Retail and Government Funds would be permitted to continue to maintain a stable NAV but would no longer be permitted to use the amortized cost method of valuation (they would be required to use the penny-rounding method). While currently almost all money market funds use both amortized cost valuation and penny-rounding pricing together to maintain a stable NAV, either method alone effectively provides the same 50 basis points of deviation from a fund’s shadow price before the fund "breaks the buck." For those money market funds that currently have both investor and institutional classes, if the fund wants to be able to utilize a stable NAV for retail investors, the investment adviser will need to create a separate Institutional Fund and reorganize the institutional class shareholders into that new Institutional Fund.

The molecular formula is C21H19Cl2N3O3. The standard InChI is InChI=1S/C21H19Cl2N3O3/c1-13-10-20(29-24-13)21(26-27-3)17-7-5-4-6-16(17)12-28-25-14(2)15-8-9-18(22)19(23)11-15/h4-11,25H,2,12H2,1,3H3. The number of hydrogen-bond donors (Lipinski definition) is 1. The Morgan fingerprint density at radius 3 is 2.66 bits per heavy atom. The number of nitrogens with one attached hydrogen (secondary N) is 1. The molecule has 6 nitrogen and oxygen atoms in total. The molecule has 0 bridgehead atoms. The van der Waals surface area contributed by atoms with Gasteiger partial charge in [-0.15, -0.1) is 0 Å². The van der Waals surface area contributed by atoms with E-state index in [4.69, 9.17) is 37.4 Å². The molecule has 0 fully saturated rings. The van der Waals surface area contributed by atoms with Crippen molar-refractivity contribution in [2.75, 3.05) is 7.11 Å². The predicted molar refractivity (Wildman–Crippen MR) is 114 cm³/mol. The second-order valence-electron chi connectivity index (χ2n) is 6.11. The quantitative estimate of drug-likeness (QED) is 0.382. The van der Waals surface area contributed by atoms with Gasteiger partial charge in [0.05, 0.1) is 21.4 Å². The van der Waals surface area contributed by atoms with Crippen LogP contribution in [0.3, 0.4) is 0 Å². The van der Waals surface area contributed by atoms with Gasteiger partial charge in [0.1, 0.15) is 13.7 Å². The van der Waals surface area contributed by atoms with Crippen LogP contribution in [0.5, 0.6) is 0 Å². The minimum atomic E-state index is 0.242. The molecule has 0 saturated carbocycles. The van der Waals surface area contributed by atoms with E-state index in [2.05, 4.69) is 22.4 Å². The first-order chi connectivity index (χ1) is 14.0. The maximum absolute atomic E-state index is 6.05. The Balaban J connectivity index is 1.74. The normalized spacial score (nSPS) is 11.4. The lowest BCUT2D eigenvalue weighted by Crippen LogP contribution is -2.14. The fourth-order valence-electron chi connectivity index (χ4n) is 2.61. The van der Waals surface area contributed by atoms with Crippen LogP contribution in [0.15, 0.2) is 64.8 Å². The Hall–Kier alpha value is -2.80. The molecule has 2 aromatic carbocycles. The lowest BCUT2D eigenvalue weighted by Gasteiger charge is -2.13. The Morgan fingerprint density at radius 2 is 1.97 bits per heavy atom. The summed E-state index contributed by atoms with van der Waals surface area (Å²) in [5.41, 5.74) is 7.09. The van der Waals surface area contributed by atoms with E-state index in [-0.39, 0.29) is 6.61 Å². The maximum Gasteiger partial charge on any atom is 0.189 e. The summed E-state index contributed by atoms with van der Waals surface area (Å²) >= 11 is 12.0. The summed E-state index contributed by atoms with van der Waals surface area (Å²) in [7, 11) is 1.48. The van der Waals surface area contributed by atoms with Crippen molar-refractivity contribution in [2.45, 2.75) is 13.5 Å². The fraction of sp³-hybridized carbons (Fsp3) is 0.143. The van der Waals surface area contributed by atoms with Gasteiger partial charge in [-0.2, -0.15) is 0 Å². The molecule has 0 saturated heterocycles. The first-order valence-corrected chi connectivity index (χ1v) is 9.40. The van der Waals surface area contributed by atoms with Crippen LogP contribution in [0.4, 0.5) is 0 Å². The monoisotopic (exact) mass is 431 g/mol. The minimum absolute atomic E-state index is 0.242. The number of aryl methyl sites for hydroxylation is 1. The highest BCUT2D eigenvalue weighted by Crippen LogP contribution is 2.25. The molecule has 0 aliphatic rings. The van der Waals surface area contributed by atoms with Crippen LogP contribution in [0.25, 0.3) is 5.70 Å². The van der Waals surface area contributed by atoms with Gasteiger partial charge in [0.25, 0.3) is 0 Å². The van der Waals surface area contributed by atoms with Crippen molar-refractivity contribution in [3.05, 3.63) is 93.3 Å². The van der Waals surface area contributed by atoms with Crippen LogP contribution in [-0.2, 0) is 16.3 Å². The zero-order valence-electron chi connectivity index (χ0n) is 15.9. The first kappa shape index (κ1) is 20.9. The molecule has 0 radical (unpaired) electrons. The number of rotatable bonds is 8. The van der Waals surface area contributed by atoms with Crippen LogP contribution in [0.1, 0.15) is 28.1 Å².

The Proposing Release also includes a requirement that all money market funds disclose their market price on a daily basis (see "Amendments to Disclosure Requirements" below). As a result, all money market funds will have to value their portfolio holdings using market factors instead of amortized cost on a daily basis. The proposal would also require a specific bulleted statement to be provided by a Retail and Government Fund on its website, all advertising materials, and in its summary prospectus (if utilized) and statutory prospectus. Such disclosure would emphasize that sponsors are not obligated to provide financial support to the fund.8
Issues Relating to Daily Redemptions Limits: Retail Funds will have to ensure that adequate disclosure is contained in their prospectus and advertising materials to make clear that those funds are intended for retail investors and to inform shareholders of the $1 million daily redemption limits.9 If a particular shareholder holds multiple accounts within a retail money market fund, the fund will be required to match such accounts where there is reasonably available identifying information at the fund or its transfer agent to apply the $1 million daily redemption limit on the shareholder’s total daily redemptions.